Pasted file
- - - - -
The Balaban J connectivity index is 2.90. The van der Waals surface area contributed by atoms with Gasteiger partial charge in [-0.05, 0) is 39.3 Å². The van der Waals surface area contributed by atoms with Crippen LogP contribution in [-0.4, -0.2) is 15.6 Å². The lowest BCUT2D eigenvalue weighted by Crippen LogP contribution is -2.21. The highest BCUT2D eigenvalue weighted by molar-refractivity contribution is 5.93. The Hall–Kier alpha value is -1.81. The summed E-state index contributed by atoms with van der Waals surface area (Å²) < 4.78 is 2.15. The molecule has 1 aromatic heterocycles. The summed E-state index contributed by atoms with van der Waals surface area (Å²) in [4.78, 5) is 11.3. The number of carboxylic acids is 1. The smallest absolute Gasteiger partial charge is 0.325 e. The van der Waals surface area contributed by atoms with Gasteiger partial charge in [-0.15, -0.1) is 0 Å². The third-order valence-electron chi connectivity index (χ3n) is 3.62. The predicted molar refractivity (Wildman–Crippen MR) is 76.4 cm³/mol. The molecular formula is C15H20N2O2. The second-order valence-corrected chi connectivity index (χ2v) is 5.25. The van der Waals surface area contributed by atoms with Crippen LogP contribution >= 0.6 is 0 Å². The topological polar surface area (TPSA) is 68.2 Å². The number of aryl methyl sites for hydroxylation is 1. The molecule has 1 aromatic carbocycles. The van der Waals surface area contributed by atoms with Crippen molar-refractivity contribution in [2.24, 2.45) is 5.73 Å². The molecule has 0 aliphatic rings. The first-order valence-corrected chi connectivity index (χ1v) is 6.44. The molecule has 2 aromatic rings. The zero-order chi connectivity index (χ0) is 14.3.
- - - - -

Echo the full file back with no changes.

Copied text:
The Balaban J connectivity index is 2.90. The van der Waals surface area contributed by atoms with Gasteiger partial charge in [-0.05, 0) is 39.3 Å². The van der Waals surface area contributed by atoms with Crippen LogP contribution in [-0.4, -0.2) is 15.6 Å². The lowest BCUT2D eigenvalue weighted by Crippen LogP contribution is -2.21. The highest BCUT2D eigenvalue weighted by molar-refractivity contribution is 5.93. The Hall–Kier alpha value is -1.81. The summed E-state index contributed by atoms with van der Waals surface area (Å²) < 4.78 is 2.15. The molecule has 1 aromatic heterocycles. The summed E-state index contributed by atoms with van der Waals surface area (Å²) in [4.78, 5) is 11.3. The number of carboxylic acids is 1. The smallest absolute Gasteiger partial charge is 0.325 e. The van der Waals surface area contributed by atoms with Gasteiger partial charge in [-0.15, -0.1) is 0 Å². The third-order valence-electron chi connectivity index (χ3n) is 3.62. The predicted molar refractivity (Wildman–Crippen MR) is 76.4 cm³/mol. The molecular formula is C15H20N2O2. The second-order valence-corrected chi connectivity index (χ2v) is 5.25. The van der Waals surface area contributed by atoms with Crippen LogP contribution >= 0.6 is 0 Å². The topological polar surface area (TPSA) is 68.2 Å². The number of aryl methyl sites for hydroxylation is 1. The molecule has 1 aromatic carbocycles. The van der Waals surface area contributed by atoms with Crippen molar-refractivity contribution in [2.24, 2.45) is 5.73 Å². The molecule has 0 aliphatic rings. The first-order valence-corrected chi connectivity index (χ1v) is 6.44. The molecule has 2 aromatic rings. The zero-order chi connectivity index (χ0) is 14.3.